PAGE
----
After taking into account these comments, the agency will develop a draft land-use plan that outlines several potential options for how to manage the landscape, known as “proposed alternatives” in agency lingo. Generally speaking, they will range from minimal restrictions on extractive industries to maximum consideration for conservation priorities. The agency will also recommend one of these specific options—usually somewhere in-between these two extremes—as its preferred alternative.
Here, we know which way the agency is leaning, but another public comment period allows hunters and anglers to weigh in and influence the outcome of the process. The agency can include in the final plan any of the measures proposed in the full range of alternatives, so public comments can recommend the best ideas from any of the various options.
Even though one alternative is preferred, it isn’t over until it’s over.
The onus is on the BLM and Forest Service to be transparent about this process. The agencies must formally announce the duration of each comment period, as well as where, when, and how comments can be submitted. In addition to written submissions, the scoping and draft-plan phases allow the public to voice comments in person at meetings held by the agency in local communities. Both methods of input receive the same consideration, but sharing your story face-to-face can certainly make your concerns more compelling to agency personnel.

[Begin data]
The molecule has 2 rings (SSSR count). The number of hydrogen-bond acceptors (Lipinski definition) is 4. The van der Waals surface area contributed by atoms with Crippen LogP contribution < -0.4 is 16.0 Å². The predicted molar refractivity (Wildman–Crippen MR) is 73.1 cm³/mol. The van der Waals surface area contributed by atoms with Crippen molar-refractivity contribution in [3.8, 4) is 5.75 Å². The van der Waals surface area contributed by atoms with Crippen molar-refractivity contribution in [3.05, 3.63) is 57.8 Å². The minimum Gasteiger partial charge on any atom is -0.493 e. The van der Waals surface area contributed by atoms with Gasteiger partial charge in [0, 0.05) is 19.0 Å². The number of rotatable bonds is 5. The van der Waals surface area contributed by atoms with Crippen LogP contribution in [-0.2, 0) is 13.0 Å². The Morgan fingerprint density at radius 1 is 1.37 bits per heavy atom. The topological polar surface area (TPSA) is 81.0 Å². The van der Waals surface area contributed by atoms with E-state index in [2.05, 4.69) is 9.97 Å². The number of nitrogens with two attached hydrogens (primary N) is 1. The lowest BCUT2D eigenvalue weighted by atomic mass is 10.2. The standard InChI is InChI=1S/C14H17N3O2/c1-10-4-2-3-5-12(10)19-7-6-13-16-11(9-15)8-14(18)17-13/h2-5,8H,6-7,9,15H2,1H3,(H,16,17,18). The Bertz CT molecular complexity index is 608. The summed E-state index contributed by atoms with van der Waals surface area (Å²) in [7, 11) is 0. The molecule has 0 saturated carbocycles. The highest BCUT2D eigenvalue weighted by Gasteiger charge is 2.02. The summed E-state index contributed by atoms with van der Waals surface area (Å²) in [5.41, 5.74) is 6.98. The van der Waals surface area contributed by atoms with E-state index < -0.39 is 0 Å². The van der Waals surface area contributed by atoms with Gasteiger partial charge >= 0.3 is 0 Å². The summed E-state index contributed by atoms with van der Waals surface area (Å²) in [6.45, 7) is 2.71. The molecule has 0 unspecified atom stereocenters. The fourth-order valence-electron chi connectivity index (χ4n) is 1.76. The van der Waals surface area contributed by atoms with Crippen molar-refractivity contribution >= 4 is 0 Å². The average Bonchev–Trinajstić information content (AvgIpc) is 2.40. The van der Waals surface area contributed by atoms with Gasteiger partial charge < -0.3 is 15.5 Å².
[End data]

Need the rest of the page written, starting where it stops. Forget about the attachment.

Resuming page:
By law, the agency must consider all of these comments as the final land-use plan develops. That document must be reviewed by the governor of that state and can be formally protested by the public before it is formally adopted through a “record of decision.”
Although hunters and anglers have stepped up with overwhelming passion when threatened by proposals for public land transfer and disposal (remember the amazing response to Rep. Jason Chaffetz’s H.R. 621?), it’s difficult to bring that same energy to the proactive planning process.
Nonetheless, RMPs and Forest Plans couldn’t be more critical to the future of wildlife, access, and our public land traditions. These documents in large part determine whether development will be balanced with the interests of wildlife and sportsmen. They can ensure that our highest-value hunting and fishing grounds remain accessible and intact and that existing outdoor recreation opportunities will be defended—and improved—for future generations.